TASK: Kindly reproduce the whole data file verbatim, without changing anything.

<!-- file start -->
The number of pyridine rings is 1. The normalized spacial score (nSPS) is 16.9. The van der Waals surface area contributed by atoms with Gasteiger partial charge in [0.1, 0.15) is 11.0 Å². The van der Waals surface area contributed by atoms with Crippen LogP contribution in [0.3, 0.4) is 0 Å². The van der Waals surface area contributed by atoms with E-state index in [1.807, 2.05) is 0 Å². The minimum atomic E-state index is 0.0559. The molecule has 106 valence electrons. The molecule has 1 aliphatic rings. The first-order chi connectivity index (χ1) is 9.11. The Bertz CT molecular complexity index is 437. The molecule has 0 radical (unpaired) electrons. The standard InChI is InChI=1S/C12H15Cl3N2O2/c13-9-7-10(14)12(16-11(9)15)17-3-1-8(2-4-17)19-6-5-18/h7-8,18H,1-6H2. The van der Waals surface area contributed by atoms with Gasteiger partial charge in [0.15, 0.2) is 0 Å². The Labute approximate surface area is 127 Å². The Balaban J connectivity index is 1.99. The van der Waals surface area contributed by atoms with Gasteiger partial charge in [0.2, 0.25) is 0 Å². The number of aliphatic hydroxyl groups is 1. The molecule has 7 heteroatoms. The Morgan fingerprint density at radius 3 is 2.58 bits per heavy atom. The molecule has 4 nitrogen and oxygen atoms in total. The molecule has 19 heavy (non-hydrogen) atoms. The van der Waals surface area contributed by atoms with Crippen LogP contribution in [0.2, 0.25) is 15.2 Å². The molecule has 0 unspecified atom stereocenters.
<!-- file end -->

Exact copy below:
The number of pyridine rings is 1. The normalized spacial score (nSPS) is 16.9. The van der Waals surface area contributed by atoms with Gasteiger partial charge in [0.1, 0.15) is 11.0 Å². The van der Waals surface area contributed by atoms with Crippen LogP contribution in [0.3, 0.4) is 0 Å². The van der Waals surface area contributed by atoms with E-state index in [1.807, 2.05) is 0 Å². The minimum atomic E-state index is 0.0559. The molecule has 106 valence electrons. The molecule has 1 aliphatic rings. The first-order chi connectivity index (χ1) is 9.11. The Bertz CT molecular complexity index is 437. The molecule has 0 radical (unpaired) electrons. The standard InChI is InChI=1S/C12H15Cl3N2O2/c13-9-7-10(14)12(16-11(9)15)17-3-1-8(2-4-17)19-6-5-18/h7-8,18H,1-6H2. The van der Waals surface area contributed by atoms with Gasteiger partial charge in [0.15, 0.2) is 0 Å². The Labute approximate surface area is 127 Å². The Balaban J connectivity index is 1.99. The van der Waals surface area contributed by atoms with Gasteiger partial charge in [0.2, 0.25) is 0 Å². The number of aliphatic hydroxyl groups is 1. The molecule has 7 heteroatoms. The Morgan fingerprint density at radius 3 is 2.58 bits per heavy atom. The molecule has 4 nitrogen and oxygen atoms in total. The molecule has 19 heavy (non-hydrogen) atoms. The van der Waals surface area contributed by atoms with Crippen LogP contribution in [0.2, 0.25) is 15.2 Å². The molecule has 0 unspecified atom stereocenters.